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In Re Marriage of Presson



Appeal from the Circuit Court of Saline County; the Hon. Arlie O. Boswell, Judge, presiding.


Rehearing denied August 3, 1983.

Petitioner, Herman Wayne Presson, filed a petition for modification of a judgment for dissolution of marriage and for injunctive relief. Petitioner prayed that respondent, his former wife, "and her agents and servants be permanently enjoined from instituting or proceeding with any proceeding in any court to change the name of Gregory Wayne Presson (the parties' minor son), and from using any name other than Gregory Wayne Presson in the child's school records or in any other context." The trial court granted the injunction as a part of an order for modification of the original order for dissolution of marriage. Respondent appeals only that part of the order relating to the injunction.

On July 29, 1982, a hearing was conducted. The first to testify was Gregory Wayne Presson, who was examined by the trial court. When asked his name, the boy answered "Greg Kelley." He stated that he was seven years old. Gregory told the court that he was a little bit "upset" about his name and wished to be called both "Greg Presson" and "Greg Kelley." He explained that he wished to be referred to by both names because he did not want to hurt either his father's feelings or the feelings of his stepfather, Frederick A. Kelley. Gregory stated that his friends at school called him both "Greg Kelley" and "Greg Presson" and that he had no preference which name his friends used. Gregory said "I just love both names, I like both Kelley and Presson" and asked the trial court why he couldn't use both names if he so desired. The trial court responded, "you're not old enough to do that."

Petitioner testified that he initiated his action for injunctive relief regarding Gregory's surname after he received a letter from respondent's new husband, Mr. Kelley, which informed petitioner that Gregory would be using the surname "Kelley." Petitioner stated that after receiving Mr. Kelley's letter, he telephoned Mr. Kelley and Mr. Kelley informed him that no formal change of name proceedings had been filed and such proceedings were not contemplated. Petitioner was also told that it was Gregory's idea to use the name "Kelley." Petitioner stated that his son is his only male child and the only male grandchild of his parents and that he was concerned that if his son Gregory used the name "Kelley," that when he gets older his son might choose to keep that name rather than "Presson." Petitioner further stated that his son wishes to be called "Kelley" when he is with his mother and "Presson" when he is with petitioner.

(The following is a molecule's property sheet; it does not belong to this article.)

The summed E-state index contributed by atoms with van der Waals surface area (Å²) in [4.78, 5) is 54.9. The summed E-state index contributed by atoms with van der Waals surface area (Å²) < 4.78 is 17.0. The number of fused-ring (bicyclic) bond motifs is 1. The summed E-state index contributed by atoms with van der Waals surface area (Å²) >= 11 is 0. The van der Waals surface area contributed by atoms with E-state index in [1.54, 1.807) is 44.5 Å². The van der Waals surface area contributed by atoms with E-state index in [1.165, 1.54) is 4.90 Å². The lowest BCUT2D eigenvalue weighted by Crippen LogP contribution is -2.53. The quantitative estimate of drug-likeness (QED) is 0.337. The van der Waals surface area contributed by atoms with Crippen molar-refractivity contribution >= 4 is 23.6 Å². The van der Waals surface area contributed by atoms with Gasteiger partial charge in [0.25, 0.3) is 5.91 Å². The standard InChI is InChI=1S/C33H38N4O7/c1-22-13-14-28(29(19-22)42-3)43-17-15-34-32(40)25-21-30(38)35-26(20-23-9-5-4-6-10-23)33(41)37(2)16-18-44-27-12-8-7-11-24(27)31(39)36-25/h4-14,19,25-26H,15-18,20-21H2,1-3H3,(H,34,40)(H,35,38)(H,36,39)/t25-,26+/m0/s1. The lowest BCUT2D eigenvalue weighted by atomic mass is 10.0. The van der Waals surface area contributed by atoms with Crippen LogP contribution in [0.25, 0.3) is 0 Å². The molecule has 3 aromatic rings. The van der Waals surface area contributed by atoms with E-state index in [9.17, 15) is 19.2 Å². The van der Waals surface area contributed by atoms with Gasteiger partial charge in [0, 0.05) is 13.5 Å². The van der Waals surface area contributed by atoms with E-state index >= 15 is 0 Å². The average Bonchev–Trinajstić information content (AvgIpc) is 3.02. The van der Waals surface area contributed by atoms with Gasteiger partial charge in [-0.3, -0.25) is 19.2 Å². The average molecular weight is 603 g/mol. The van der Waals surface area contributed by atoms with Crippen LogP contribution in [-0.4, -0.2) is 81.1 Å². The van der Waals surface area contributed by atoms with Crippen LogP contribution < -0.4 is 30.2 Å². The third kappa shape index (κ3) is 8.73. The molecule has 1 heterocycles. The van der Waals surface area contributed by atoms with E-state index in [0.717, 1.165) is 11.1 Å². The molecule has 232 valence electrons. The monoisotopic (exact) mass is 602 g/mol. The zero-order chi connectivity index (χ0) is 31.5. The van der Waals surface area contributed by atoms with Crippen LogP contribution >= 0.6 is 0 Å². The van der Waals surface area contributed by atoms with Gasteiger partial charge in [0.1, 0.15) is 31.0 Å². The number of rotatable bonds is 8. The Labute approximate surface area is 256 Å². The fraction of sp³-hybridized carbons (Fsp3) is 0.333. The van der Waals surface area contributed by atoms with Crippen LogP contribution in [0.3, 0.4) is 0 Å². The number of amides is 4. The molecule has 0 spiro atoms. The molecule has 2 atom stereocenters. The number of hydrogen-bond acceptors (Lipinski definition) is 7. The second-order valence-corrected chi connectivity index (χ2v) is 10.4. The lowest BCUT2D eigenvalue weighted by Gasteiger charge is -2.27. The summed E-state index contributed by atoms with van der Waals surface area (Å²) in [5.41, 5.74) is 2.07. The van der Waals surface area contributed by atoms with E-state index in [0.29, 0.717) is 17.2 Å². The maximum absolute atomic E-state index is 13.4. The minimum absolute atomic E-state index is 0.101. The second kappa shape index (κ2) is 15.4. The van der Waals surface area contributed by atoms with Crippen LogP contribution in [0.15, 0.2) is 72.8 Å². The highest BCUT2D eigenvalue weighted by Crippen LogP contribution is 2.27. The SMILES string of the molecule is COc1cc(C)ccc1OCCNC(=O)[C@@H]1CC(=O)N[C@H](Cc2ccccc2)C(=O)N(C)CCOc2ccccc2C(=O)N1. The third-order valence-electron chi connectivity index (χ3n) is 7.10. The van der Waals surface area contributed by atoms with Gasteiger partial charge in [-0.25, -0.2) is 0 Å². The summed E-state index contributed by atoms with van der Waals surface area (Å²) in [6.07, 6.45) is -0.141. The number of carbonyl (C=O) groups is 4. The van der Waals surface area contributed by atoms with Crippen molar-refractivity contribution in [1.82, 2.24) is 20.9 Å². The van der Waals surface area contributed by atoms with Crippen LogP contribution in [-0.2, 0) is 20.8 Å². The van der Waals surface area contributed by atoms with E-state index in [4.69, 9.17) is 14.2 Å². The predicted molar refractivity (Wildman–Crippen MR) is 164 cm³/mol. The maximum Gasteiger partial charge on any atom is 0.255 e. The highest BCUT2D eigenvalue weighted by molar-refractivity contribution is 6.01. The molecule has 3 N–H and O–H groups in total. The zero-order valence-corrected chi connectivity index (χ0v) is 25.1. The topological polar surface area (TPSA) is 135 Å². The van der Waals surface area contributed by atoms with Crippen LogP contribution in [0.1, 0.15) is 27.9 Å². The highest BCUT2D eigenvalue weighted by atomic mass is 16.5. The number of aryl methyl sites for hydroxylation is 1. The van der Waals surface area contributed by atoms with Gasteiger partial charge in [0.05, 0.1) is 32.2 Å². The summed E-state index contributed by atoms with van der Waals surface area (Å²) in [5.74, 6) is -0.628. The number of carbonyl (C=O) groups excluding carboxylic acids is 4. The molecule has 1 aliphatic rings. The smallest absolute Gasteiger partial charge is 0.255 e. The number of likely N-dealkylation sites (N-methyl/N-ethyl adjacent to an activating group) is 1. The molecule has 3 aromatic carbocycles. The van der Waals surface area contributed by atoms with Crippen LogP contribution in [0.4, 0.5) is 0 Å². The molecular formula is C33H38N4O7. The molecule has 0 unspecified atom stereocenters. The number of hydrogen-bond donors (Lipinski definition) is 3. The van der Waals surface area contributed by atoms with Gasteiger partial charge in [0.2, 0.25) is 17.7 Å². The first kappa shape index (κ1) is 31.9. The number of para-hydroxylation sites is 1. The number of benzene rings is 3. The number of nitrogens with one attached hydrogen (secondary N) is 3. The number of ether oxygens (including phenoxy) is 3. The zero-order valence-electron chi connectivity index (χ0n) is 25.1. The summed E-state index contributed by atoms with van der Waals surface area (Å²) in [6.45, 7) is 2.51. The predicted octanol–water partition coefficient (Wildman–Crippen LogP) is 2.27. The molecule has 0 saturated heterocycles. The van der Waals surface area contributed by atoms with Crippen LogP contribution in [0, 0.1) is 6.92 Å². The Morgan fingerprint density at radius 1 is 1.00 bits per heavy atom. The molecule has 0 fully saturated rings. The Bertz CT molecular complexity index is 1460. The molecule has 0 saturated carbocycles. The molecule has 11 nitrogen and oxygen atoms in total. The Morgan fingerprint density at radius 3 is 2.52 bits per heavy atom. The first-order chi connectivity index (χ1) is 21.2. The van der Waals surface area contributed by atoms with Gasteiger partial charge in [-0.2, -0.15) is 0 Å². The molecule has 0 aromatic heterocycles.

Respondent testified that soon after she married Mr. Kelley, her son Gregory came to her and questioned her about the change in her surname from "Presson" to "Kelley." Later, during a discussion with respondent and Mr. Kelley, Gregory asked if he could be referred to by the surname "Kelley." After consulting with her attorney and a child psychologist, respondent and Mr. Kelley contacted school officials and informed them that Gregory wanted to be called "Kelley" and that they had decided to allow him to be called what he wanted to be called. Gregory's teachers agreed to abide by his wishes and changed his report card to reflect both the names of "Presson" and "Kelley." Respondent said she made no attempt to change Gregory's name on other school records.

While the record fails to reflect it, the briefs of both parties state that the parties stipulated in the trial court that no change of name proceeding under "An Act to revise the law in relation to names" (Ill. Rev. Stat. 1981, ch. 96, par. 1 et seq.) had been or would be filed by respondent to officially change Gregory's surname.

On August 16, 1982, the trial court entered an order which, inter alia, provided:

"It is hereby ordered that the minor child of the parties shall use the name Gregory Wayne Presson until he is old enough to change it legally himself, and both parties and the child are ordered to use no other name for the child until further order of court."